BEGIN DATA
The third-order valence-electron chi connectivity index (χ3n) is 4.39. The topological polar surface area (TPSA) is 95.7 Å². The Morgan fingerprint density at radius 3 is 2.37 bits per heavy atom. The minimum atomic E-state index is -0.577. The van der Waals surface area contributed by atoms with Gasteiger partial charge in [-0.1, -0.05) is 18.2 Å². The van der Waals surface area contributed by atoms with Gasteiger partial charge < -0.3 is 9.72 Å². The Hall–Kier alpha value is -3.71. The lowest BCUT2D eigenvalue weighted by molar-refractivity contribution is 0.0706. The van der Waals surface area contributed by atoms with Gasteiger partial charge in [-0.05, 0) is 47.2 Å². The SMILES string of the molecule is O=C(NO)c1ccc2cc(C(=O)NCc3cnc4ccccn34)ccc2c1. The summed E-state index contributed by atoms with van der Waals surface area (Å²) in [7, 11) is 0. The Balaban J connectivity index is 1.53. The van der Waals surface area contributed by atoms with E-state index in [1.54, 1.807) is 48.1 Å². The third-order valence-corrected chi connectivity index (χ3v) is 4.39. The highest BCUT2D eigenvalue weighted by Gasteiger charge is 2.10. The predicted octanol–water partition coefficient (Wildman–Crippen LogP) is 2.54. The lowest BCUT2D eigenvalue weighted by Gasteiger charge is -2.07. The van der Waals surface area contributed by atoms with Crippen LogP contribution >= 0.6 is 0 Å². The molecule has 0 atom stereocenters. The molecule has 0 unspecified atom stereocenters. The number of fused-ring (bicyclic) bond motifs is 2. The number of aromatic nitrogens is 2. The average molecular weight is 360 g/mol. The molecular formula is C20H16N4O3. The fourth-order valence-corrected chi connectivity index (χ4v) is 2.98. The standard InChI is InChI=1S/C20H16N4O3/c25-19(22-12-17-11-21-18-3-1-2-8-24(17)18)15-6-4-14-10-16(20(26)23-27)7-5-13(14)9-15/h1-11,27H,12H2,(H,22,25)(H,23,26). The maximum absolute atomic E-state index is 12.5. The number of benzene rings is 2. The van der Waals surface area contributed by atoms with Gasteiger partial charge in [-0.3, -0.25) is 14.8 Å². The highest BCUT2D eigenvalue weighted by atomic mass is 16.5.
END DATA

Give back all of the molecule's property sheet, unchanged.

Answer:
The third-order valence-electron chi connectivity index (χ3n) is 4.39. The topological polar surface area (TPSA) is 95.7 Å². The Morgan fingerprint density at radius 3 is 2.37 bits per heavy atom. The minimum atomic E-state index is -0.577. The van der Waals surface area contributed by atoms with Gasteiger partial charge in [-0.1, -0.05) is 18.2 Å². The van der Waals surface area contributed by atoms with Gasteiger partial charge < -0.3 is 9.72 Å². The Hall–Kier alpha value is -3.71. The lowest BCUT2D eigenvalue weighted by molar-refractivity contribution is 0.0706. The van der Waals surface area contributed by atoms with Gasteiger partial charge in [-0.05, 0) is 47.2 Å². The SMILES string of the molecule is O=C(NO)c1ccc2cc(C(=O)NCc3cnc4ccccn34)ccc2c1. The summed E-state index contributed by atoms with van der Waals surface area (Å²) in [7, 11) is 0. The Balaban J connectivity index is 1.53. The van der Waals surface area contributed by atoms with E-state index in [1.54, 1.807) is 48.1 Å². The third-order valence-corrected chi connectivity index (χ3v) is 4.39. The highest BCUT2D eigenvalue weighted by Gasteiger charge is 2.10. The predicted octanol–water partition coefficient (Wildman–Crippen LogP) is 2.54. The lowest BCUT2D eigenvalue weighted by Gasteiger charge is -2.07. The van der Waals surface area contributed by atoms with Crippen LogP contribution >= 0.6 is 0 Å². The molecule has 0 atom stereocenters. The molecule has 0 unspecified atom stereocenters. The number of fused-ring (bicyclic) bond motifs is 2. The number of aromatic nitrogens is 2. The average molecular weight is 360 g/mol. The molecular formula is C20H16N4O3. The fourth-order valence-corrected chi connectivity index (χ4v) is 2.98. The standard InChI is InChI=1S/C20H16N4O3/c25-19(22-12-17-11-21-18-3-1-2-8-24(17)18)15-6-4-14-10-16(20(26)23-27)7-5-13(14)9-15/h1-11,27H,12H2,(H,22,25)(H,23,26). The maximum absolute atomic E-state index is 12.5. The number of benzene rings is 2. The van der Waals surface area contributed by atoms with Gasteiger partial charge in [-0.3, -0.25) is 14.8 Å². The highest BCUT2D eigenvalue weighted by atomic mass is 16.5.